AP says:

Great post, Carla! How we relate to money often comes from the way we’ve grown up or conditioned with or without it or how the family talked or didn’t talk about it. I would have loved to have had a money teacher (while growing up) to show me the ins/outs of finances. When I saw “driving” as a means to my independence, I was very focused on learning the skill in my Drivers Ed high school class and actually appreciated/incorporated the lessons I had already learned from my dad & brother who passed on some their driving techniques. It was this kind of dedication that earned me a near-perfect score on my DMV test. Now if we only had this kind of education/testing on basic money matters, too!

recessionmama says:

SO true, AP, we really don’t teach “Money 101” in school. At least not when I was growing up. I think there was 1 chapter in 1 class about how to write a check, but not until college did I stumble upon money classes. I took a business class early on and I LOVED it. It was so refreshing to talk about money and learn about different strategies on making it grow. Just loved it. Great comments, y’all. THIS is what RecessionMama is all about; getting us all TALKING about money. Remember the song “Let’s talk about sex”? Right? Salt ‘N Pepa? Ok. It’s my next post. –Carla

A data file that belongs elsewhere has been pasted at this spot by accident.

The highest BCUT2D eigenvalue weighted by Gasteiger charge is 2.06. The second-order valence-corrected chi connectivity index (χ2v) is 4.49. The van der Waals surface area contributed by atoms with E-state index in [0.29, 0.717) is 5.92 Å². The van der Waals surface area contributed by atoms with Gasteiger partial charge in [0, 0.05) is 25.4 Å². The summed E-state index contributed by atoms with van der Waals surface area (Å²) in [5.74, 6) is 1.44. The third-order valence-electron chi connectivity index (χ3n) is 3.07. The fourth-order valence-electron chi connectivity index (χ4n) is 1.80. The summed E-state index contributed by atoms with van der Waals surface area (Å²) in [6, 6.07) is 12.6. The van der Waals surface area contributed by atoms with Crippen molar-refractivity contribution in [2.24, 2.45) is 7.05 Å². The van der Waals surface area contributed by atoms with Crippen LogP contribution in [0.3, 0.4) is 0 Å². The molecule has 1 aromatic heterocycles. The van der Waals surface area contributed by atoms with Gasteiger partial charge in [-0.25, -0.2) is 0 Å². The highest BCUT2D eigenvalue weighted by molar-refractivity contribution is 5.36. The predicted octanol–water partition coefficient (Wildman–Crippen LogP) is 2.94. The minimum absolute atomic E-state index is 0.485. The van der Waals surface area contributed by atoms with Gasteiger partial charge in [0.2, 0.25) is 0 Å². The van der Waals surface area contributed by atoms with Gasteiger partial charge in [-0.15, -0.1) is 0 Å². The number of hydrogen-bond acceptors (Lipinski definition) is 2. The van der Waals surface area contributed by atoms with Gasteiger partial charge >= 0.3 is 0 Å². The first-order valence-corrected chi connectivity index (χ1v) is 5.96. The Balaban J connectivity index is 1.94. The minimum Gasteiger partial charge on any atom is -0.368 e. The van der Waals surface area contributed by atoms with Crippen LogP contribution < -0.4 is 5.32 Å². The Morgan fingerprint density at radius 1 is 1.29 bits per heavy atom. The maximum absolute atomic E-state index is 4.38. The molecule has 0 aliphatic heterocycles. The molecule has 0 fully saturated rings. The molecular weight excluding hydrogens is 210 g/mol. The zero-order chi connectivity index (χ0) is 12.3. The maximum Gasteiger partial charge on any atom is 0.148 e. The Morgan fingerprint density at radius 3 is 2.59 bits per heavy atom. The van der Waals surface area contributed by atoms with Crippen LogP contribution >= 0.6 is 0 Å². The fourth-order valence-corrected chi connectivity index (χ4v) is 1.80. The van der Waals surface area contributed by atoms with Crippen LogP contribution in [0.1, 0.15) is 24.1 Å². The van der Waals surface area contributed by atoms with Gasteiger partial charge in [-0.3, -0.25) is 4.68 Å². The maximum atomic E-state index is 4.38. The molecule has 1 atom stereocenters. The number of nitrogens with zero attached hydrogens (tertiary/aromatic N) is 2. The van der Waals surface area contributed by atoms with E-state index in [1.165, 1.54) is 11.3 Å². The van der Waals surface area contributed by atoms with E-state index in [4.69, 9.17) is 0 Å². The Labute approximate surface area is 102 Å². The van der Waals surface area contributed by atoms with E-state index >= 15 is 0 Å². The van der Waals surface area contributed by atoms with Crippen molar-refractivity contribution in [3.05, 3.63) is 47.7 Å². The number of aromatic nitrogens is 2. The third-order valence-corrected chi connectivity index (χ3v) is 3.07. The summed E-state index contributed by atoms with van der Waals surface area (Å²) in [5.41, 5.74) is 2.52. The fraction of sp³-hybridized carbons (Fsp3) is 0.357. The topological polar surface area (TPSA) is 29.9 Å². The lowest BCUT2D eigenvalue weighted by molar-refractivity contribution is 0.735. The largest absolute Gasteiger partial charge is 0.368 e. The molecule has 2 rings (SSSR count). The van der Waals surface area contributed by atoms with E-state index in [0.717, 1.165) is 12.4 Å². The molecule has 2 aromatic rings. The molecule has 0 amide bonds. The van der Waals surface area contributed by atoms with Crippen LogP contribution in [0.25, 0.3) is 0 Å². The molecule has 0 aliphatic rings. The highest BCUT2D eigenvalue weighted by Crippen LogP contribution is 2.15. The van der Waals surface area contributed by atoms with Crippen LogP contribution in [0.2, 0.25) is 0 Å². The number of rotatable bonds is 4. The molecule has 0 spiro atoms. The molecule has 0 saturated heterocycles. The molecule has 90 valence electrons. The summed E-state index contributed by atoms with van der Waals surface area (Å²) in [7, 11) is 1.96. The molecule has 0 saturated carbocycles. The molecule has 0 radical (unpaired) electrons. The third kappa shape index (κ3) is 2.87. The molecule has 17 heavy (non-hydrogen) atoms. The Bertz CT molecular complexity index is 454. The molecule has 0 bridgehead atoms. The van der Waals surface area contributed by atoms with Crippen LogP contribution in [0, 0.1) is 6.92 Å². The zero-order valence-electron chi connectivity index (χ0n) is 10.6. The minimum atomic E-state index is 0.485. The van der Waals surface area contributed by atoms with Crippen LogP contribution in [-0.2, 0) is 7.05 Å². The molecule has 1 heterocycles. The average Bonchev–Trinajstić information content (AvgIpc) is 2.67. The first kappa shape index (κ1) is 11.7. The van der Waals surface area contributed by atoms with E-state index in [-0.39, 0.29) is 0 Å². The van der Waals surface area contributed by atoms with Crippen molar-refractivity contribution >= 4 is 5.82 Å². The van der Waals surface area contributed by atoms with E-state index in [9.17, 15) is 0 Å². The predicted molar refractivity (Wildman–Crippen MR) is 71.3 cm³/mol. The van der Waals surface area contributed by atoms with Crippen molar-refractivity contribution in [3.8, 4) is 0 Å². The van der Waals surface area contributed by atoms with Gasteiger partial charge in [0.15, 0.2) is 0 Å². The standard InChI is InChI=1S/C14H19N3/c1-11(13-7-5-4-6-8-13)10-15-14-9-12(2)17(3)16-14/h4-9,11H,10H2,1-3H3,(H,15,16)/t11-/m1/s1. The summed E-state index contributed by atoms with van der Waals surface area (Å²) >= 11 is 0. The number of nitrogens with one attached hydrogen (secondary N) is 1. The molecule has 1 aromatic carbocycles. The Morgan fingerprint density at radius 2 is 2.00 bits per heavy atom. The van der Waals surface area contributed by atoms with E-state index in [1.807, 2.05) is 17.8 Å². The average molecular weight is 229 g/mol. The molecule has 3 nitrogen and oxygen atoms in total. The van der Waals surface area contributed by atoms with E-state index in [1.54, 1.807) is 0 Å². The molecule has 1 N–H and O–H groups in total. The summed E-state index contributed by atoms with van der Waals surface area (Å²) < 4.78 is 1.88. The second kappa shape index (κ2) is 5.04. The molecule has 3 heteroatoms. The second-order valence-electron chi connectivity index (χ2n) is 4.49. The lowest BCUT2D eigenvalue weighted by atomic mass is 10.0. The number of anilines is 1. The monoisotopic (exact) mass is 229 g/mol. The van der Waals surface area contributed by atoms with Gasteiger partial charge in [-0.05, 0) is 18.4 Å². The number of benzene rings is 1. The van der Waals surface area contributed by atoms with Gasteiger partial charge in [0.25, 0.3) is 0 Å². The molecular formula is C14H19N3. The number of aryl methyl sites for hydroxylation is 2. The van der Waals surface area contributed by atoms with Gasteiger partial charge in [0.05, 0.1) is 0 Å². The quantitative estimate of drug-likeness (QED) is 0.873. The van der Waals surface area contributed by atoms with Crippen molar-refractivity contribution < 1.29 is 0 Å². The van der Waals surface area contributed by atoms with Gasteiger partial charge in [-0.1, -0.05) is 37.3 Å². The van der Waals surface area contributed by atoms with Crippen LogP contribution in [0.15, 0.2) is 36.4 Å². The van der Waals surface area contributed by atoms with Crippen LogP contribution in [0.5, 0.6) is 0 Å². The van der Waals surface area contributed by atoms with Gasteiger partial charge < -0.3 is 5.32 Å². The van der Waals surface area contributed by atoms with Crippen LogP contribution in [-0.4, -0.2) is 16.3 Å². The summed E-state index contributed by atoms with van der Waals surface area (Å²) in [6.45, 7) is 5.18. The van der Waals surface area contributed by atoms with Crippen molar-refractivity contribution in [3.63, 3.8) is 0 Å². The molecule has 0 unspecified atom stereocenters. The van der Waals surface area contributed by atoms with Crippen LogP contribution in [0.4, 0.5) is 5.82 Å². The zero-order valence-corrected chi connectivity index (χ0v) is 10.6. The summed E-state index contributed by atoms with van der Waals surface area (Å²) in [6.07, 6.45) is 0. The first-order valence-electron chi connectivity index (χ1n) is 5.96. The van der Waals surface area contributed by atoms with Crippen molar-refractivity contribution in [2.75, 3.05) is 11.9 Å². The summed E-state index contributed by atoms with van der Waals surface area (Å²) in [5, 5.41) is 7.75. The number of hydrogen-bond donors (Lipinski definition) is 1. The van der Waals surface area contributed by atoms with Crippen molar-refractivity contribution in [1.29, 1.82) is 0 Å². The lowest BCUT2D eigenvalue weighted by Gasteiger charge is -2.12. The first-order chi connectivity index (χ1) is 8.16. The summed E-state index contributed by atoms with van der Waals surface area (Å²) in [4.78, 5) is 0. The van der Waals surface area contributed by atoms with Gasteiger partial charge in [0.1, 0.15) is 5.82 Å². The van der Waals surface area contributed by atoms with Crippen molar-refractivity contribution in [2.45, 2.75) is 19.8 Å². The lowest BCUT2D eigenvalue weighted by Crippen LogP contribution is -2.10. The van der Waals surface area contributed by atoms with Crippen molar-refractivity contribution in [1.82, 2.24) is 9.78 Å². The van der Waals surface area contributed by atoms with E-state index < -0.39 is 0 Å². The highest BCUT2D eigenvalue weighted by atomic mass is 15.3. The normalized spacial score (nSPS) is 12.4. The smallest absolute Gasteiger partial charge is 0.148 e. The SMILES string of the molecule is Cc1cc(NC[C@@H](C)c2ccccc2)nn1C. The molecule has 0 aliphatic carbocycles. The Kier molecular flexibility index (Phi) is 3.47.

Marty Finn says:

I think a marriage CEO is a fantastic idea and would make things so much easier! Especially when people get engaged there’s so much to think about between the dress and the reception and the flowers and the in-laws. Most newlyweds never think about financial part of their new life together.

I work with State Farm, and we often recommend that our customers also add insurance considerations into their “things to think about” list of to-do’s when getting ready to say “I do.”